Now, if instead I were to use a pair of fans to blow air out of exhaust ports (large-ish holes cut into the case) and drawing cool air into the case via intake air holes, that would create a small bit of vacuum ... suction ... inside of the case. That method would create air being sucked into those seams and holes, drawing in lint, dust, cat fur into the computer case.
So if I put two fans right over a hole or pair of holes that blow air into the cabinet, they will be "inflating" the cabinet. If I put two fans right over a hole or pair of holes that blow air OUT of the cabinet, they will be "deflating" the cabinet. "Inflating" the cabinet will blow crud away from any leaks. "Deflating" the cabinet will suck crud into any leaks.
The best of the two methods is very obvious.
So I'll be placing a pair of 120mm fans just inside of the intake holes in the cabinet, drawing air through an air filter, and inflating the cab. Exhaust air will blow out of a few holes cut into the cabinet, strategically placed to create a flow across the motherboard before it exhausts the case.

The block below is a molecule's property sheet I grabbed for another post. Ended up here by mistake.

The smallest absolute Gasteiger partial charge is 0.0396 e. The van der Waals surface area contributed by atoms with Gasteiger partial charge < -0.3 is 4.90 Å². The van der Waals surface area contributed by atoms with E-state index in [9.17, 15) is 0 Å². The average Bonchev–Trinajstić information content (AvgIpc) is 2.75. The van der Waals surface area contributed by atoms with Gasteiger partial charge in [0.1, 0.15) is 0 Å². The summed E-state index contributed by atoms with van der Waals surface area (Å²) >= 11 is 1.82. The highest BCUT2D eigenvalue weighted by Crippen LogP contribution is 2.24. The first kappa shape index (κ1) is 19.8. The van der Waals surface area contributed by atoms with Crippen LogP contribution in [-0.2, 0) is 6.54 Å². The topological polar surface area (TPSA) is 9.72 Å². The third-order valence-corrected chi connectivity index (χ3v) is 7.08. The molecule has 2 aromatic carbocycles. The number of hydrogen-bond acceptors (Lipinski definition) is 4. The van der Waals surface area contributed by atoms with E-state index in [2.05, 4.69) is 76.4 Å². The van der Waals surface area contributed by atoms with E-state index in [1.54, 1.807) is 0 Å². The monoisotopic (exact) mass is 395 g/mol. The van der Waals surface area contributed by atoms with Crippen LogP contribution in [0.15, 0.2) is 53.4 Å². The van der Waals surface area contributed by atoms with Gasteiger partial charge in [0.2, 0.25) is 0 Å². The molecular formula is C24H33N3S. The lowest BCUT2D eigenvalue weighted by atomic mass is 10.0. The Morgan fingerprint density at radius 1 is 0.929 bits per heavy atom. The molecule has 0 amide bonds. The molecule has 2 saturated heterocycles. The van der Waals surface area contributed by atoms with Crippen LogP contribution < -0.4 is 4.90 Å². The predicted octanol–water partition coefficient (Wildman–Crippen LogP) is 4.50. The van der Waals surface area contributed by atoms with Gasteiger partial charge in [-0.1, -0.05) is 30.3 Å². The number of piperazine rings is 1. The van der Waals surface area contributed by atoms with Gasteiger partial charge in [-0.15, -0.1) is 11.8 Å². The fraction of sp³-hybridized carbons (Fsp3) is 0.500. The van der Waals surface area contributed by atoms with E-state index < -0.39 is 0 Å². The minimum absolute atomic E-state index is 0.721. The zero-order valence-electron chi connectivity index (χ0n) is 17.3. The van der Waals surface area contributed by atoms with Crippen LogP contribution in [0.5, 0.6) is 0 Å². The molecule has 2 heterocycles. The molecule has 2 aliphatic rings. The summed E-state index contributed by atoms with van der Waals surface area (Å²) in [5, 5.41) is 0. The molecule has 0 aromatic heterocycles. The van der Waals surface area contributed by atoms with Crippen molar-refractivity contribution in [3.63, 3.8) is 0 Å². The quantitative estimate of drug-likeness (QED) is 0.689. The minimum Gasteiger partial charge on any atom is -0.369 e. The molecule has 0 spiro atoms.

WHY TWO 120mm FANS INSTEAD OF ONE 200mm FAN?:
Simple, if the single 200mm fan quits, there is no air flow moving through the case. If one of the two 120mm fans quits running, there is reduced flow .... but there is still flow. And, two 120mm fans will flow more CFM ("volume") of air than one 200mm fan. I know I touted the use of a single 200mm fan previously, but after thinking about it, using two 120mm fans makes more sense. And not only that, but there is a far larger selection of 120mm fans than there are 200mm fans. So there we are.
Ok ... so pretty soon I'll be doing mockups of various layouts of the mounting locations for the motherboard, HDD, and power supply. That's all of it folks ... just those three things will be all that is actually mounted in the cabinet. The power supply will also be inside of the cabinet, however it will be isolated inside of it's own compartment so it will draw in it's own cooling air, and expel it's own exhaust/hot air from it's own intake ports. But the main compartment will only have two components .... motherboard and HDD. That is just SO COOL!!